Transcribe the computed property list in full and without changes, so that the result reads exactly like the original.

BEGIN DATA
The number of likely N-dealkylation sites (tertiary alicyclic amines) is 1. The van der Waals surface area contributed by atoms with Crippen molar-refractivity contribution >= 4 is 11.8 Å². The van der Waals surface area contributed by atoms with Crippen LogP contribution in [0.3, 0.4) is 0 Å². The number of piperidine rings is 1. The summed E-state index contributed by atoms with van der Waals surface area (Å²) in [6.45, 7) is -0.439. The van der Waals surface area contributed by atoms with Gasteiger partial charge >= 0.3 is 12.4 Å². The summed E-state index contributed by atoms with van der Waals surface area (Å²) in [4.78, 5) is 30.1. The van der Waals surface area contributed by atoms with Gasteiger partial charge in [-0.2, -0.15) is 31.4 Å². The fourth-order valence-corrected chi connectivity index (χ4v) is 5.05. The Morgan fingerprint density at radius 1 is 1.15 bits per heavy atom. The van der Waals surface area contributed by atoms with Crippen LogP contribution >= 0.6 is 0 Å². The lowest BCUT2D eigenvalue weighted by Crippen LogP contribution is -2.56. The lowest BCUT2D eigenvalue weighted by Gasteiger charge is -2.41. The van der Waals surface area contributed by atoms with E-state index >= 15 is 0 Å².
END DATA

The number of likely N-dealkylation sites (tertiary alicyclic amines) is 1. The van der Waals surface area contributed by atoms with Crippen molar-refractivity contribution >= 4 is 11.8 Å². The van der Waals surface area contributed by atoms with Crippen LogP contribution in [0.3, 0.4) is 0 Å². The number of piperidine rings is 1. The summed E-state index contributed by atoms with van der Waals surface area (Å²) in [6.45, 7) is -0.439. The van der Waals surface area contributed by atoms with Gasteiger partial charge >= 0.3 is 12.4 Å². The summed E-state index contributed by atoms with van der Waals surface area (Å²) in [4.78, 5) is 30.1. The van der Waals surface area contributed by atoms with Gasteiger partial charge in [-0.2, -0.15) is 31.4 Å². The fourth-order valence-corrected chi connectivity index (χ4v) is 5.05. The Morgan fingerprint density at radius 1 is 1.15 bits per heavy atom. The van der Waals surface area contributed by atoms with Crippen LogP contribution >= 0.6 is 0 Å². The lowest BCUT2D eigenvalue weighted by Crippen LogP contribution is -2.56. The lowest BCUT2D eigenvalue weighted by Gasteiger charge is -2.41. The van der Waals surface area contributed by atoms with E-state index >= 15 is 0 Å².